San Diego City Council leaders on Monday approved a proposal to ban ghost gun kits and parts from the city.
The Eliminate Non-Serialized Untraceable Firearm Ordinance (ENUF Ordinance), authored by Councilwoman Marni Von Wilpert, will effectively “prohibit the possession, purchase, sale, receipt, and transportation of non-serialized, unfinished frames and unfinished receivers, and non-serialized firearms within the City of San Diego.” The ENUF Ordinance will also make it essentially illegal for unregistered or unserialized gun kits to be sold in San Diego either online or in stores.
Von Wilpert wrote the ENUF ordinance proposal earlier this year following an April 22 Gaslamp Quarter shooting that left 1 dead and 3 injuries. A subsequent investigation found that the shooter, who could not own a gun due to prior incarceration, had used a ghost gun made from a ghost gun kit. San Diego Police Department (SDPD) reports showing a 129% growth in gang-related shootings in the first half of 2021 compared to a year prior also helped influence the ordinance.
Von Wilpert and other supporters cheered the final decision on Monday’s 8-1 passage.
“The spread of untraceable ‘ghost guns’ is fueling gun violence in our city and today’s vote will help keep firearms out of the hands of people who pose danger to our communities—including violent criminals, domestic abusers, individuals suffering from mental illness, and terrorists,” exclaimed the Councilwoman on Monday.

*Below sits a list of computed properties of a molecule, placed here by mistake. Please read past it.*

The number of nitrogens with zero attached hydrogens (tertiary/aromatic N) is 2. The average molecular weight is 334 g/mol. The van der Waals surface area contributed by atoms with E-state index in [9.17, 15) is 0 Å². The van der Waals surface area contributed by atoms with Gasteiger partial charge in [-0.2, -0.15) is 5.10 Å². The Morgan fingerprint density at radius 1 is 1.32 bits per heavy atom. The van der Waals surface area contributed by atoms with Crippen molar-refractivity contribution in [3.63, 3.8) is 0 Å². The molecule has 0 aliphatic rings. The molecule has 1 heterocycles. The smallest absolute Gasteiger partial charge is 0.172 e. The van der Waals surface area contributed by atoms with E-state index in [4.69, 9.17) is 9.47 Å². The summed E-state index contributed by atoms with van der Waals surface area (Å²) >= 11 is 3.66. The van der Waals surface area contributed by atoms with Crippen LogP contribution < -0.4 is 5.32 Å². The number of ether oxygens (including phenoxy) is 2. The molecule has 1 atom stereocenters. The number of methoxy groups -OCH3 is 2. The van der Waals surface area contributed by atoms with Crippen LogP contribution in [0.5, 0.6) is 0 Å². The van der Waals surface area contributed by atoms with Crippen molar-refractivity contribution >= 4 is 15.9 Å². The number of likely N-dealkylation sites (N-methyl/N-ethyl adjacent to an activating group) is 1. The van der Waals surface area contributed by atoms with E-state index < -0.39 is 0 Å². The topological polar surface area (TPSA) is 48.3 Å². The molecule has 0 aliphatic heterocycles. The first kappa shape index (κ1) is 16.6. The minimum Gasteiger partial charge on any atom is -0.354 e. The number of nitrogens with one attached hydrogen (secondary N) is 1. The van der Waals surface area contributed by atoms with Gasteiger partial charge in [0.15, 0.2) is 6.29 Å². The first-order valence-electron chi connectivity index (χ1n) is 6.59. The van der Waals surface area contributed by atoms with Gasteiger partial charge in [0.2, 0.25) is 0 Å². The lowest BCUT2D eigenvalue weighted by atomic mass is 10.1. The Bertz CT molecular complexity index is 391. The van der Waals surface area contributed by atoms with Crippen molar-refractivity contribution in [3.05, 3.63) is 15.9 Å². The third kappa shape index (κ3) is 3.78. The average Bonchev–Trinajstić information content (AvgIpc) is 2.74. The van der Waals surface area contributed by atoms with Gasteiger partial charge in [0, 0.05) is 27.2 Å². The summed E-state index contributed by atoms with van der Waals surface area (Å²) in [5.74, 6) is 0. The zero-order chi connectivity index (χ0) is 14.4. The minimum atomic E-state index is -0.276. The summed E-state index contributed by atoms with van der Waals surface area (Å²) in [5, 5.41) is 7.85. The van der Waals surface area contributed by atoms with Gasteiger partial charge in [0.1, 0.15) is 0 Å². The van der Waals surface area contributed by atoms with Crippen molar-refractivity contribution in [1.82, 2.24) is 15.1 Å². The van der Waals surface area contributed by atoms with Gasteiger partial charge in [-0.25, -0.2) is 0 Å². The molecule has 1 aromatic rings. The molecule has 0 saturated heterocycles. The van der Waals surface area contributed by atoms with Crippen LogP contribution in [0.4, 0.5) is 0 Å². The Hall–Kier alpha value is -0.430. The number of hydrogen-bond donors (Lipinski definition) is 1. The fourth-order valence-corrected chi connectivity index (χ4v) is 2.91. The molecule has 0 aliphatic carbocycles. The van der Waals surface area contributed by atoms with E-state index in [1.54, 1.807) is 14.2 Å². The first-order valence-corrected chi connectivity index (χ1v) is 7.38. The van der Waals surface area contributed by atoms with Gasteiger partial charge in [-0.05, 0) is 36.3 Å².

Others who voted in favor directly pointed to the April shooting as the main reason behind voting for the bill.
“April’s deadly shooting in the Gaslamp Quarter was a wakeup call about the growing dangers of ghost guns,” said City Council President Pro Tem Stephen Whitburn, whose district includes the Gaslamp Quarter. “We can’t allow criminals to have such easy access to these lethal weapons. Amid rising crime nationwide, I’m proud that San Diego is protecting public safety by cracking down on ghost guns.”
However, many disagreed with the Council’s decision on Monday, including the lone dissenting voter, Councilman Chris Cate. He argues that that the ordinance will do nothing to increase safety, as it only goes after specific guns targeting criminals who have the means to get guns in other ways and doesn’t hold the criminals themselves accountable.
“This law does nothing to prevent mass shootings,” explained Cate. “This law does nothing to hold criminals accountable. This law does nothing to make us safer.”
While the SDPD projects that the number of ghost guns confiscated this year will double the 211 taken from criminals last year, many gun owner groups argue that it is already illegal to have unserialized parts.
“No responsible gun owner is doing the type of things that these criminals are doing,” explained Chet Crawford, who heads a gun club in San Diego County. “It’s only going after a symptom, not the real problem. It’s just making something illegal that’s already illegal. The state is deciding on [a bill] this year to make more of these parts illegal, and legal cases have restricted them too. It’s just the easiest thing to go after. They don’t seem to want to go after the criminals, do they?”
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